Gene therapy locks out HIV, paving the way to control virus without antiretroviral drug

March 5, 2014

University of Pennsylvania researchers have successfully genetically engineered the immune cells of 12 HIV positive patients to resist infection, and decreased the viral loads of some patients taken off antiretroviral drug therapy (ADT) entirely—including one patient whose levels became undetectable. The study, appearing today in the New England Journal of Medicine, is the first published report of any gene editing approach in humans.

The phase I study was co-authored by researchers at Penn Medicine, the Albert Einstein College of Medicine and scientists from Sangamo BioSciences, which developed the zinc finger nuclease (ZFN) technology, the T cell therapy approach used in the clinical trial.

"This study shows that we can safely and effectively engineer an HIV patient's own T cells to mimic a naturally occurring resistance to the virus, infuse those engineered cells, have them persist in the body, and potentially keep viral loads at bay without the use of drugs," said senior author Carl H. June, MD, the Richard W. Vague Professor in Immunotherapy in the department of Pathology and Laboratory Medicine at Penn's Perelman School of Medicine. "This reinforces our belief that modified T cells are the key that could eliminate the need for lifelong ADT and potentially lead to functionally curative approaches for HIV/AIDS."

June and his colleagues, including Bruce L. Levine, PhD, the Barbara and Edward Netter Associate Professor in Cancer Gene Therapy in the department of Pathology and Laboratory Medicine and the director of the Clinical Cell and Vaccine Production Facility at Penn, used the ZFN technology to modify the T cells in the —a "molecular scissors," of sorts, to mimic the CCR5-delta-32 mutation. That rare mutation is of interest because it provides a natural resistance to the virus, but in only 1 percent of the general population. By inducing the mutations, the scientists reduced the expression of CCR5 surface proteins. Without those, HIV cannot enter, rendering the patients' cells resistant to infection.

For the study, the team infused the modified cells –known as SB-728-T—into two cohorts of patients, all treated with single infusions—about 10 billion cells—between May 2009 and July 2012. Six were taken off antiretroviral therapy altogether for up to 12 weeks, beginning four weeks after infusion, while six patients remained on treatment.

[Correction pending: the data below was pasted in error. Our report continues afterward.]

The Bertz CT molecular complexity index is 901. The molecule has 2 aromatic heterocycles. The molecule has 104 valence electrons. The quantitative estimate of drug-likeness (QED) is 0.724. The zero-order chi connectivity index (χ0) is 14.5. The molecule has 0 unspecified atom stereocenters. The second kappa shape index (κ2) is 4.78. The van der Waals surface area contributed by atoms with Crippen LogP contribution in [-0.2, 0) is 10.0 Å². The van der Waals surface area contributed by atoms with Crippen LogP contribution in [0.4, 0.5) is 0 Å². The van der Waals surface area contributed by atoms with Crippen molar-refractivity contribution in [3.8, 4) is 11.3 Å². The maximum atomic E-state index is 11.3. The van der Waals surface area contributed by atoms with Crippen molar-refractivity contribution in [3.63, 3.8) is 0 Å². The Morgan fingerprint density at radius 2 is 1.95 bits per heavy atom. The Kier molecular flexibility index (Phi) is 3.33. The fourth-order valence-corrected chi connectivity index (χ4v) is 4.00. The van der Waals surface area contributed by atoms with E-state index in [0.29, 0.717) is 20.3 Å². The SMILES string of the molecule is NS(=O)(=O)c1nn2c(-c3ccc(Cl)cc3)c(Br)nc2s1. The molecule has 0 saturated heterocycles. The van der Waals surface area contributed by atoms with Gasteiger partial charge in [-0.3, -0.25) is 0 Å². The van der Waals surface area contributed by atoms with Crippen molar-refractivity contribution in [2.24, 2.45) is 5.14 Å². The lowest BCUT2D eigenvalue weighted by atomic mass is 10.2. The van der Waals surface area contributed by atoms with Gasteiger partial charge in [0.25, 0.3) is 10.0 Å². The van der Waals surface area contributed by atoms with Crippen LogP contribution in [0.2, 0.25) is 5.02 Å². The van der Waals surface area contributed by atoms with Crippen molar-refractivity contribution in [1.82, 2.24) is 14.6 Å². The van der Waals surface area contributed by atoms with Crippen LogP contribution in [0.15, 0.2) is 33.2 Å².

Infusions were deemed safe and tolerable, the authors report, and modified T cells continued to persist in the patients when tested during follow up visits. One week after the initial infusion, testing revealed a dramatic spike in modified T cells inside the patients' bodies. While those cells declined over a number of weeks in the blood, the decrease of modified cells was significantly less than that of unmodified T cells during ADT treatment interruption. Modified cells were also observed in the gut-associated lymphoid tissue, which is a major reservoir of and a critical reservoir of HIV infection, suggesting that the modified cells are functioning and trafficking normally in the body.

The study also shows promise in the approach's ability to suppress the virus. The viral loads (HIV-RNA) dropped in four patients whose treatment was interrupted for 12 weeks. One of those patients' viral loads dropped below the limit of detection; interestingly, it was later discovered that the patient was found to be heterozygous for the CCR5 delta-32 gene mutation.

"Since half the subject's CCR5 genes were naturally disrupted, the gene editing approach was building on the head start provided by inheriting the mutation from one parent," said Levine. "This case gives us a better understanding of the mutation and the body's response to the therapy, opening up another door for study."

Therapies based on the CCR5 mutation have gained steam over the last six years, particularly after a man known as the Berlin Patient was "functionally" cured. Diagnosed with acute myeloid leukemia (AML), he received a stem cell transplant from a donor who had the CCR5 mutation in both alleles (from both parents) and has remained off ADT since 2008. Researchers are attempting to replicate this phenomenon because allogeneic transplants—which carry a high mortality risk and require lengthy hospitalizations—are not a practical solution for HIV patients who do not have blood cancers. Nor are they effective in ridding the body of HIV unless the donor has the mutated gene in both alleles, as shown recently in two Boston patients who were thought to have been "functionally" cured from transplants, only to see their spike.

Though disappointing to the research community, the Boston patients' results highlight key factors when combating the virus.